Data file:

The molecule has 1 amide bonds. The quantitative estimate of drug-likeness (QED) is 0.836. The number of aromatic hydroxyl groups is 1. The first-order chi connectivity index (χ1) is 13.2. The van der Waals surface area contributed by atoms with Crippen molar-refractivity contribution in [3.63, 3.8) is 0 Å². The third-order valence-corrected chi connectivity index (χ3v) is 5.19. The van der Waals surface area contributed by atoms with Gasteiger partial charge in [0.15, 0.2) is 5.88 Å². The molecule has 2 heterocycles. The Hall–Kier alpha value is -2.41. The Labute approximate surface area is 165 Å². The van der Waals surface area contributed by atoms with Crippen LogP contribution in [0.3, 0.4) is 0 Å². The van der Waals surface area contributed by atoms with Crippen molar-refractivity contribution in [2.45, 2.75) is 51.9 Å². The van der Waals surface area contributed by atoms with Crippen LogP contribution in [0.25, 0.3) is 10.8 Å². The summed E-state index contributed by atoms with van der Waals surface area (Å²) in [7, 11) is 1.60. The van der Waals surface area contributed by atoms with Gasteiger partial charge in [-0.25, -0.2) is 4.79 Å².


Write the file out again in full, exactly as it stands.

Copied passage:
The molecule has 1 amide bonds. The quantitative estimate of drug-likeness (QED) is 0.836. The number of aromatic hydroxyl groups is 1. The first-order chi connectivity index (χ1) is 13.2. The van der Waals surface area contributed by atoms with Crippen molar-refractivity contribution in [3.63, 3.8) is 0 Å². The third-order valence-corrected chi connectivity index (χ3v) is 5.19. The van der Waals surface area contributed by atoms with Gasteiger partial charge in [0.15, 0.2) is 5.88 Å². The molecule has 2 heterocycles. The Hall–Kier alpha value is -2.41. The Labute approximate surface area is 165 Å². The van der Waals surface area contributed by atoms with Crippen LogP contribution in [0.3, 0.4) is 0 Å². The van der Waals surface area contributed by atoms with Crippen molar-refractivity contribution in [2.45, 2.75) is 51.9 Å². The van der Waals surface area contributed by atoms with Crippen LogP contribution in [0.25, 0.3) is 10.8 Å². The summed E-state index contributed by atoms with van der Waals surface area (Å²) in [7, 11) is 1.60. The van der Waals surface area contributed by atoms with Gasteiger partial charge in [-0.25, -0.2) is 4.79 Å².